2. V. R. Kaine says:


    I would vote “None of the Above” and say go with a Ford Escape or Ford Fusion Hybrid. At this time, this is not necessarily based upon the quality of the vehicle (as I haven’t investigated that) but rather the following:
    1) Reasonably environmentally-friendly (batteries are debatable, but whatevs)
    2) It’s gas mileage – to “stick it to the Saudi’s!”
    3) It’s American – to appeal to the Patriot in you, and
    4) Ford didn’t take the bailout package, to appeal to the capitalist in you.

    • Vern,

      I don’t buy American cars from the big three, as they make inferior products and subsidize union malfeasance.

      I might consider a Tesla, but that is a new company, whose product has not been diluted union labor demands.

      The only reason I included the Chevy Volt is it is one of the only PHEVs on the market.

  3. V. R. Kaine says:

    I look forward to the “surprise” conclusions from the poll and your research. 😉

  4. Farah says:

    To the 4 points above you could make all the same arguments for the LEAF, except it beats the Escape on the mileage and environmental friendliness. They’re manufactured in Tennessee and employing Americans. Partnering with a U.S. charger integrator/manufacturer. And they def. didn’t take bailouts (b/c their HQ isn’t here), just nice tax cuts from the state of TN 🙂 Just sayin’…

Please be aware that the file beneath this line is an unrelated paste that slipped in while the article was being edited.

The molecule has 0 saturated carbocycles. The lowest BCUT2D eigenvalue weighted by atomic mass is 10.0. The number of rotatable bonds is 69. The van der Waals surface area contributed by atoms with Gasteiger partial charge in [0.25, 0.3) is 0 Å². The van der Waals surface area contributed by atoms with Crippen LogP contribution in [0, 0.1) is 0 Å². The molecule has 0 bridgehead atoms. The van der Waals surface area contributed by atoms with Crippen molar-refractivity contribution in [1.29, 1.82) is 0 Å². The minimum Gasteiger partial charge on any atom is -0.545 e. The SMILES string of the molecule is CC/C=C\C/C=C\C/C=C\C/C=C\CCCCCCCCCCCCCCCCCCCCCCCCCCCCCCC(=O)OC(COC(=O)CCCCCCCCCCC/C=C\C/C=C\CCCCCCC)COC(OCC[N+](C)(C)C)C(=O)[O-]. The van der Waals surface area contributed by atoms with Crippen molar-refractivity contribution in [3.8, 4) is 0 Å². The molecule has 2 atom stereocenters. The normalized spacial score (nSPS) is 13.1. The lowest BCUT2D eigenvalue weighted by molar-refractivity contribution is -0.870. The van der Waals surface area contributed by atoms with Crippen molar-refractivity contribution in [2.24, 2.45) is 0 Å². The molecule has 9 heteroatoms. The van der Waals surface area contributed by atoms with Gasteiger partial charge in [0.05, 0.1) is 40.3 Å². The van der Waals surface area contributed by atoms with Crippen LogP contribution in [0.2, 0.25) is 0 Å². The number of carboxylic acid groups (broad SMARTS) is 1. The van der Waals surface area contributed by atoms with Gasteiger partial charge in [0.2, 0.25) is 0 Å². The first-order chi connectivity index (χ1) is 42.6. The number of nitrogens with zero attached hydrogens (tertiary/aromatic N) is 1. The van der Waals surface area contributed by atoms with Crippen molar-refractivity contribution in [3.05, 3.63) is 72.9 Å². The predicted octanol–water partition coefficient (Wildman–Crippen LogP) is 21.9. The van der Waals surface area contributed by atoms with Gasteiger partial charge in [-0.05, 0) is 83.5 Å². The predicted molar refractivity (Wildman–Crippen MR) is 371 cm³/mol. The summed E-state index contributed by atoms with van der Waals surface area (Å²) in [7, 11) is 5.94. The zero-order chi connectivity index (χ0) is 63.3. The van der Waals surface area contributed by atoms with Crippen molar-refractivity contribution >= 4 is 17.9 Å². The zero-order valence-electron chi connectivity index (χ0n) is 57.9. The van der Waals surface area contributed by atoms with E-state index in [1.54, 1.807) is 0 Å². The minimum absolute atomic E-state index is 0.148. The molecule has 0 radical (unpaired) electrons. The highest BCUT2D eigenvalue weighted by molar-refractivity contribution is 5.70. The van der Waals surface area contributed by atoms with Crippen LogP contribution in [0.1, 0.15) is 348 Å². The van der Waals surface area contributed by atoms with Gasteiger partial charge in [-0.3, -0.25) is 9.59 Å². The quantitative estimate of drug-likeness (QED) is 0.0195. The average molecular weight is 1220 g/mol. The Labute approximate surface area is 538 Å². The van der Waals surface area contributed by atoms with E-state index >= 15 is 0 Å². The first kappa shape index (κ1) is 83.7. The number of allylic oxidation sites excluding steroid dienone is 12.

• Farah,

      All great points. However, both Ford and Nissan indirectly received bailots via the Federal Advanced Vehicle Program. Ford did, in particular, garnering over 70% of the funds and “saving” over 85% of the jobs saved or created from the program. Nissan took over 17% of the dollars.

      What is odd to me is that neither company has really innovated over the past 30 years (Ford much less than Nissan), while companies like Tesla, which are innovative upstarts received far fewer government funds (though the program did create more Tesla than Nissan jobs).

  5. A. G. Rennie says:

    I think you should buy a two-year old Prius with only a few miles on it. It will be cheaper, and they are reliable cars, so it shouldn’t have problems.

  6. nickgb says:

    Congrats on the new gig are in order, I assume?

    As for the cars, the Prius gets my vote as I’ve always loved them, but the Roadster? It’s like putting chocolate cake out with the fruit plate and saying “Which of these would go best with your diet?” Man, I don’t care, I want the chocolate. Mmmmmm, chocolate tesla roadster….